From the civil rights era through the Vietnam war, the voice of the youth was a voice for social and economic change that made a difference. And while many of those who grew up during those tumultuous times have retained their idealism and continue to push for progressive change in America, many others have grown old and tired, bought into the system, or died.
Why hasn't their spirit of rebellion and thirst for justice and equality found its way into the hearts and voices of youth today?
Quite simply, contend many social critics, the spirit of rebellion has been co-opted by the market economy and the thirst for justice and equality has been sated by crass commercialism and medicated by a cornucopia of pharmaceutical innovation.
Bruce Levine, a clinical psychologist who has often been at odds with the mainstream of his profession, once noted eight ways young Americans resistance to domination has been subdued.
They include student-loan debt; pyschopathologizing and medicating noncompliance; schools that educate for compliance and not for democracy; "No Child Left Behind" and "Race to the Top"; shaming young people who take education, but not schooling, seriously; the normalization of surveillance; television; and fundamentalist religion and fundamentalist consumerism.
But that's not all, noted Levine.
"The food-industrial complex has helped create an epidemic of childhood obesity, depression, and passivity. The prison-industrial complex keeps young anti-authoritarians 'in line.'" Americans, young and old alike, have been transformed into compliant consumers by the corporatocracy. Each market demographic has been given its own niche to occupy and told that it is unique, exceptional and stands out from the rest. But, here's the other shoe, to demonstrate how exceptional a member of a demographic group is, it must buy a certain product, look a certain way and behave in an acceptable manner.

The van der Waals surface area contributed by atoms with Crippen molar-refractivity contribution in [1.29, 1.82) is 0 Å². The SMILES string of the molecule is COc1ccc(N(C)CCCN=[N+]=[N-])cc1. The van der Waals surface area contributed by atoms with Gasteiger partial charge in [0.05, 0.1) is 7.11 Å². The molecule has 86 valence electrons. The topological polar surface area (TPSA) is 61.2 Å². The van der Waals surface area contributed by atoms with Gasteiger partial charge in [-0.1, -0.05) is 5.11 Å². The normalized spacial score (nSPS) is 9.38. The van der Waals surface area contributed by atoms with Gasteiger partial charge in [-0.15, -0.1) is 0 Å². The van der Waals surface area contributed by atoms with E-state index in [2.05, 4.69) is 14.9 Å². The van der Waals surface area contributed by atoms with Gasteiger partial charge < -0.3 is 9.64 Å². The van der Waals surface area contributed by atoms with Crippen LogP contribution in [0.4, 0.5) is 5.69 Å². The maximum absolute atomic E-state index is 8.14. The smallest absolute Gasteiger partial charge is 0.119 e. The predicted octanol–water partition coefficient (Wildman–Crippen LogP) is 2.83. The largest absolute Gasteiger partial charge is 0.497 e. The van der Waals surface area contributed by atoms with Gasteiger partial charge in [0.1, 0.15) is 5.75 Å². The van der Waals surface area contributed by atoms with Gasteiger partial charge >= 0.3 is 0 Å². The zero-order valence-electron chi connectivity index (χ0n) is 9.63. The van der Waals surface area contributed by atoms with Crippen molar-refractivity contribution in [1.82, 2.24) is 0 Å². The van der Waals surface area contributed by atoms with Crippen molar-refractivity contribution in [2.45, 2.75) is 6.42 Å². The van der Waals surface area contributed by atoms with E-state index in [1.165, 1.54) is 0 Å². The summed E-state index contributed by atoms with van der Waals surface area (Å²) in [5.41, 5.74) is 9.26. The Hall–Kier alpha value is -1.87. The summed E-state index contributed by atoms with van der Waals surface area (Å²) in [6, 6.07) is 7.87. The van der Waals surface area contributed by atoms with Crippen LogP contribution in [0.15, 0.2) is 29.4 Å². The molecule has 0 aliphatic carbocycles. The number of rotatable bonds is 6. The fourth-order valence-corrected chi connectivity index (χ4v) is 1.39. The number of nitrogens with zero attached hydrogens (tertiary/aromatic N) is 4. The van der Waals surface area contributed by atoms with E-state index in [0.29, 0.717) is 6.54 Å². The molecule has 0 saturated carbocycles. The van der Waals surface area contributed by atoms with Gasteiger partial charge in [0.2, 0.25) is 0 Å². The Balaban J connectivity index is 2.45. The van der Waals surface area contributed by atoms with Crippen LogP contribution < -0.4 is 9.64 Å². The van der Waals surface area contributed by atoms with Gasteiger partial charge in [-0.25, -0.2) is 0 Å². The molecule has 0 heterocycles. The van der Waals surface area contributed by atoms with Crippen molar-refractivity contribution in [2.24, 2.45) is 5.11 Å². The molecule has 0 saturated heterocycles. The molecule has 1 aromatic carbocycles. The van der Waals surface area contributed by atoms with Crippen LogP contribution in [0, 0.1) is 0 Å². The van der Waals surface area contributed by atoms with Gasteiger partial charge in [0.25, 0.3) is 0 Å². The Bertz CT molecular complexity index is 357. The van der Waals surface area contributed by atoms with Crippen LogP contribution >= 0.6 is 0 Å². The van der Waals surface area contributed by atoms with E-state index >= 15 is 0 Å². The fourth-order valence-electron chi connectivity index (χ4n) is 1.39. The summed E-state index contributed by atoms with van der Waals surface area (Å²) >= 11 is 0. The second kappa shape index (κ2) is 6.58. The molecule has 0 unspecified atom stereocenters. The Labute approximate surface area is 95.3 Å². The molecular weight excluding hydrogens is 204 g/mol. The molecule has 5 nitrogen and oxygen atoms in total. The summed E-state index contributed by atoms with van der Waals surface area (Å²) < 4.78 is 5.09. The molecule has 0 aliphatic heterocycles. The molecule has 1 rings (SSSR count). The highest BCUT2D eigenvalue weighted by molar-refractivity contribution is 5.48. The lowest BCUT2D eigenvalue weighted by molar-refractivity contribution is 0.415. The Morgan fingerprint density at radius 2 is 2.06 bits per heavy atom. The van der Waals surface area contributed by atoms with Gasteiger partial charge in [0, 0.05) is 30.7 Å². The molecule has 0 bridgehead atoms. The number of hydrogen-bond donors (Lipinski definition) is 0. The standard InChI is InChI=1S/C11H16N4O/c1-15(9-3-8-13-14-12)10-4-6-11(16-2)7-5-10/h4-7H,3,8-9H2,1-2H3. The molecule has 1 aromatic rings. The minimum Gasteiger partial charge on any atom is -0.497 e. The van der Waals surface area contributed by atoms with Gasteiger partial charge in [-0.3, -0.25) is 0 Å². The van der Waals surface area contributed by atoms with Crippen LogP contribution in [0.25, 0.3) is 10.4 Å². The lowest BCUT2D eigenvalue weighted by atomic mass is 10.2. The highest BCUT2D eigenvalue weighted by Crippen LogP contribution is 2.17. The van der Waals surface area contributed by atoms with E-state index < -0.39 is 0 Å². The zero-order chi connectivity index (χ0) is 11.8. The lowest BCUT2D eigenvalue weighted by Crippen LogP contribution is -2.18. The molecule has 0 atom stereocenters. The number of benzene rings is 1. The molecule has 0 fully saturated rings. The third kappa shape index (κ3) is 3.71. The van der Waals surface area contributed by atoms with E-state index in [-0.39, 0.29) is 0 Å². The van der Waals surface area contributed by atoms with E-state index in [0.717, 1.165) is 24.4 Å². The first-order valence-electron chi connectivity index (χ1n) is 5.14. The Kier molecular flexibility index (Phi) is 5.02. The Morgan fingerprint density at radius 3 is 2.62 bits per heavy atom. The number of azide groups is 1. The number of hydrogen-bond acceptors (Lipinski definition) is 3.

So many of us are so busy trying to fit into whatever niche we have decided is our own that we have no time or energy to rebel, protest or even contact our legislators to register our disapproval. And those of us who attempt to not buy into the system, are still too busy just trying to make ends meet.
Why would that be any different with our youth? Unfortunately, many of them are even more susceptible to the currents of contemporary living that threaten to drown us in inanity, irrelevance and vacuity (how many people were more outraged over Miley Cyrus' twerking episode at the Video Music Awards than were outraged over Bashar al-Assad's use of chemical weapons?).
"Young Americans - even more so than older Americans - appear to have acquiesced to the idea that the corporatocracy can completely screw them and that they are helpless to do anything about it," wrote Levine.
He explains in depth the eight reasons young Americans' resistance to domination has been subdued at brucelevine.org. We urge all our readers to visit his website, read what he has to say and, more importantly, talk to the youth in our lives about what he is saying.